Deed of Trust

TO THE HERO FUND COMMISSION

Gentlemen: We live in a heroic age. Not seldom are we thrilled by deeds of heroism where men or women are injured or lose their lives in attempting to preserve or rescue their fellows; such the heroes of civilization. The heroes of barbarism maimed or killed theirs.

I have long felt that the heroes and those dependent upon them should be freed from pecuniary cares resulting from their heroism, and, as a fund for this purpose, I have transferred to the Commission five million dollars of First Collateral Five Per Cent. Bonds of the United States Steel Corporation, the proceeds to be used as follows:

FIRST. To place those following peaceful vocations, who have been injured in heroic effort to save human life, in somewhat better positions pecuniarily than before, until again able to work. In the case of death, the widow and children, or other dependents, to be provided for until she remarries, and the children until they reach a self-supporting age. For exceptional children exceptional grants may be made for exceptional education. Grants of sums of money may also be made to heroes or heroines as the Commission thinks advisable-each case to be judged on its merits.

SECOND. No grant is to be continued unless it be soberly and properly used, and the recipients remain respectable, well-behaved members of the community, but the heroes and heroines are to be given a fair trial, no matter what their antecedents. Heroes deserve pardon and a fresh start.

THIRD. A medal shall be given to the hero, or widow, or next of kin, which shall recite the heroic deed it commemorates, that descendants may know and be proud of their descent. The medal shall be given for the heroic act, even if the doer be uninjured, and also a sum of money, should the Commission deem such gift desirable.

FOURTH. Many cities provide pensions for policemen, firemen, teachers, and others, and some may give rewards for acts of heroism. All these and other facts the Commission will take into account and act accordingly in making grants. Nothing could be further from my intention than to deaden or interfere with these most creditable provisions, doubly precious as showing public and municipal appreciation of faithful and heroic service. I ask from the Commission most careful guard against this danger. The medal can, of course, be offered in such cases. Whether something more can not judiciously be done, at the request of, or with the approval of, the city authorities, the Commission shall determine. I hope there can be.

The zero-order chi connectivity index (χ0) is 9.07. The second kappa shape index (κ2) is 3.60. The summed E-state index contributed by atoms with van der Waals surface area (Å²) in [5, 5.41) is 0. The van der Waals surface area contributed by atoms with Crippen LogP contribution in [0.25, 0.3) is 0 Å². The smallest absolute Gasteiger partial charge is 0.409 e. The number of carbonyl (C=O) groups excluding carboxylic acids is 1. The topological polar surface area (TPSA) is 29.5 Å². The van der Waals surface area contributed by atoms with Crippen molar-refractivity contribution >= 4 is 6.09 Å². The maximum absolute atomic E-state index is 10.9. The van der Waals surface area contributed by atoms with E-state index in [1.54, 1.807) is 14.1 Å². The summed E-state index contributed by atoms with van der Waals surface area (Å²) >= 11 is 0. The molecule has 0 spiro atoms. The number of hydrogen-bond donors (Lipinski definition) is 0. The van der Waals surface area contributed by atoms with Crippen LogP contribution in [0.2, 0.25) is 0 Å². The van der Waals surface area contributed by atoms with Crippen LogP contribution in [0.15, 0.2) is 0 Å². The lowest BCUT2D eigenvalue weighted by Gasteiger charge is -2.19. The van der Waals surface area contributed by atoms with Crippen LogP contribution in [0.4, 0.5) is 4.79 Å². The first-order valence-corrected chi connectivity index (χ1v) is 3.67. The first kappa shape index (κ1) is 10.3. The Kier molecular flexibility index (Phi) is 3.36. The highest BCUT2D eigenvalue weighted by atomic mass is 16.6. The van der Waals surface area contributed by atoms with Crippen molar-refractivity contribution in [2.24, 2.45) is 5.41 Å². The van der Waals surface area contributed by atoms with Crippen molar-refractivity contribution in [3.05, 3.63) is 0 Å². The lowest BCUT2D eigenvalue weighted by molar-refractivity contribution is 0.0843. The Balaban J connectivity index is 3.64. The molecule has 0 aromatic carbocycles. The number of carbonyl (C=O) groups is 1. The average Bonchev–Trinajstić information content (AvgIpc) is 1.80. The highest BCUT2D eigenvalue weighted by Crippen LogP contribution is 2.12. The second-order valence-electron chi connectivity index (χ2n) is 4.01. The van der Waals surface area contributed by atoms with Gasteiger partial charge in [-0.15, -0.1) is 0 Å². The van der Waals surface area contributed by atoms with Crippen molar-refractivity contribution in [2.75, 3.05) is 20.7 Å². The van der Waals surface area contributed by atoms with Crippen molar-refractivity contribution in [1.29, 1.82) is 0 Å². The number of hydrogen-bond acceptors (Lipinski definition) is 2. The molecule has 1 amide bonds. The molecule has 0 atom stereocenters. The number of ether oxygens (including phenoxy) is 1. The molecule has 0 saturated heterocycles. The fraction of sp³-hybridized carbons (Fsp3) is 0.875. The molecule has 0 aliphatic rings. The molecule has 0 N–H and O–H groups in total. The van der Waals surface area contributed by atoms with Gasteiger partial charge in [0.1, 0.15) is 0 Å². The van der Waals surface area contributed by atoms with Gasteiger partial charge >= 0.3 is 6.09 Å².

FIFTH. The claims upon the Fund for some years can not exhaust it. After years, however, pensioners will become numerous. Should the Commission find, after allowing liberally for this, that a surplus will remain, it has power to make grants in case of accidents (preferably where a hero has appeared) to those injured. The action taken in the recent Harwick Mine accident, where Heroes Taylor and Lyle lost their lives, is an illustration. The community first raised a fund of forty thousand dollars, which was duplicated by me after waiting until the generosity of the community had full scope. Here again the Commission should be exceedingly careful, as in this case, not to deaden, but to stimulate employers or communities to do their part, for such action benefits givers themselves as well as recipients.

SIXTH. It seems probable that cities and employers on this continent will ultimately be placed under similar conditions to those of Britain, Germany, and other European States, and required to provide against accidents to employees. Therefore, the Commission, by a two-thirds vote, may devote any surplus that accrues beyond providing for heroes and their dependents (which provision must never be abandoned) to such other modes of benefiting those in want, chiefly caused through no fault of their own (such as drunkenness, laziness, crimes, etc.) but through exceptional circumstances, in such manner and to such extent as the Commission thinks advisable and likely to do more good than if such sums were given to those injured by accident, where the latter may be suitably provided for by law, or otherwise.

SEVENTH. The field embraced by the Fund is the United States of America, the Dominion of Canada, the Colony of Newfoundland, and the waters thereof. The sea is the scene of many heroic acts. No action more heroic than that of doctors and nurses volunteering their services in the case of epidemics. Railroad employees are remarkable for heroism. All these and similar cases are embraced. Whenever heroism is displayed by man or woman in saving human life, the Fund applies.

EIGHTH. No personal liability will attach to members for any act of the Commission. The Commission has power to fill vacancies.

NINTH. The Commission has full power to sell, invest, or reinvest all funds; to employ all officials, including Secretary, traveling agents to visit and oversee beneficiaries, etc. and to fix their compensation. Members of the Commission shall be reimbursed all expenses incurred, including traveling expenses attending meetings. The President shall be granted such honoraria as the Commission thinks proper and as he can be prevailed upon to accept.

TENTH. An annual report, including a detailed statement of sums and medals granted and the reasons therefor, shall be made each year and published in at least one newspaper in the principal cities of the countries embraced by the Fund. A finely executed roll of the heroes and heroines shall be kept displayed in the office at Pittsburgh.



NEW YORK, MARCH 12TH, 1904
WITNESS, LOUISE WHITFIELD CARNEGIE

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